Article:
Anyway, we went to Waimea Canyon. The weather was not beautiful, being intermittently rainy and windy and cool, but it was nevertheless, wonderful. The drive was up narrow, twisting roads, surrounded and enclosed by forests or jungle. We got to one of the first overlooks and had a magical moment.

We walked among several chickens (there they were again!) and reached the railing, looking at the vista before us. The wind was rushing by quickly and it was cool but not really cold. Waimea Canyon is a beautiful, smaller, red/brown /green version of the Grand Canyon and is about ten miles long. The wind was blowing bands of rain and mist through the area with the sun breaking through intermittently. We were standing in the misting rain and below us, below us (!), was a rainbow. I don’t believe I’ve ever looked down on a rainbow in all of my sixty-one years. It was a complete 180 degree rainbow, beautiful to behold. I got out my camera. The batteries were dead.

Across the canyon was a waterfall, actually a two part waterfall. A large stream emerged from the forest atop the canyon walls and began its journey to the bottom to join its friends which were flowing from other areas of the canyon walls. It fell about fifty feet or so, but was stopped by an unseen pool, a water hideaway behind the green growth along an invisible ledge. But it escaped the pool and tried again to flow to the canyon bottom. But it couldn’t. The stream dropped another fifty feet or so down the side of the reddish slopes, but then was foiled again and again in its attempt to reach its goal. The wind repeatedly whipped the white stream of water to the right, dissolving it into a faint mist. The stream couldn’t achieve its goal because of forces beyond its control, though it tried and tried. Sometimes, despite our best intentions and attempts, we can’t make things work out the way we think they should. Life’s little lessons from nature.

One more thing before I stop this too-long travelogue; we took a helicopter ride, like so many tourists. Our copter flew around the island but at one point flew, our pilot said, “into the volcano.” To us it looked like a large, deep valley. But what was wonderful about the place was that there was an incredible, uncountable number of waterfalls, in all directions. I’ve never seen so many falls in one place at the same time. It was fantastic, beautiful and stunning.

The next day we left Kauai at 11:30 PM for a long, miserable overnight flight back to Texas (which is why I wanted to be in first class seats) and got back only to have to get ready to leave again. Tired is not the way you want to start out a trip for chemotherapy.

Oh yeah, about the chickens. Just like Colorado is overrun with rabbits, and Texas is overrun with coyotes and armadillos, Kauai is overrun with chickens. The unsubstantiated rumor is that they got loose from a chicken farm during a hurricane, and now are free-range and live all over the place. They are beautiful, for chickens, with the roosters having golden mantles over brown bodies with black/green iridescent tails, and the hens are various spotted shades of brown and reddish brown. And they are just about everywhere you go on the island. Kinda like island mascots.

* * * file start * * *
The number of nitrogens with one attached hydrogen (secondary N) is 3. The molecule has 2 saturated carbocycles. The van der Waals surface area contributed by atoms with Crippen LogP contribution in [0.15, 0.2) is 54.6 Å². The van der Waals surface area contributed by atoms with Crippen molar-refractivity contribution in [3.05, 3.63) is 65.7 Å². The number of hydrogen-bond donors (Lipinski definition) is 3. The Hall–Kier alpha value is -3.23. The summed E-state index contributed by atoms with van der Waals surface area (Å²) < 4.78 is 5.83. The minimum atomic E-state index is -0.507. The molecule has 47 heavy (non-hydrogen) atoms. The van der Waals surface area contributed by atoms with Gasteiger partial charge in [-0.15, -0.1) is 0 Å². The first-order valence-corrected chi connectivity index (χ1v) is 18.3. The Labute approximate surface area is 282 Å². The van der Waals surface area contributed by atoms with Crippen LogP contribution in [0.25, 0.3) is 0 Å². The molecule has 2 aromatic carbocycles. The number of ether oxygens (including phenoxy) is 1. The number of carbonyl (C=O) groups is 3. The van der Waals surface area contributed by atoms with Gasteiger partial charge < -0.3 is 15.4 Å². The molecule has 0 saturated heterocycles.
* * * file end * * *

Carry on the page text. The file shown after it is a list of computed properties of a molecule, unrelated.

Part II: The Poison
My, my, my, how things have changed. Long -time readers of my journal with its descriptions of my treatments (and so many other related or completely unrelated topics) may remember some of the many restrictions and warnings that I have been given before my chemotherapy infusions in the past. (For the full stories look at the entries for July 2002). A few of them are:
--We can’t give the Rituxan until your white count is below 50,000.
--You have to avoid fresh fruits and vegetables while your white count is depressed by the chemotherapy.
--You have to drink liters of fluids and we have to infuse at least two liters of fluids after each chemotherapy infusion to flush the drugs out of you system.
--You have to take allopurinol for the duration of your chemotherapy.
--You should avoid sexual contact while your white count is low.
--Increase your intake of rich foods in order to maintain your weight.
--No dental work will be allowed during your chemotherapy.
--Et cetera.

Before we began “our” first round of chemotherapy in 2002, we certainly felt like it was a REALLY BIG DEAL. I mean, they’re putting very toxic substances into your veins which have any number of dangerous side effects. This was reinforced by our pre-chemo briefing. Kathy and I watched a thirty minute film on chemotherapy and its possible side effects and were given a bunch of pamphlets to read to make sure we knew what to look out for in terms of problems and complications, which included all the above and much more.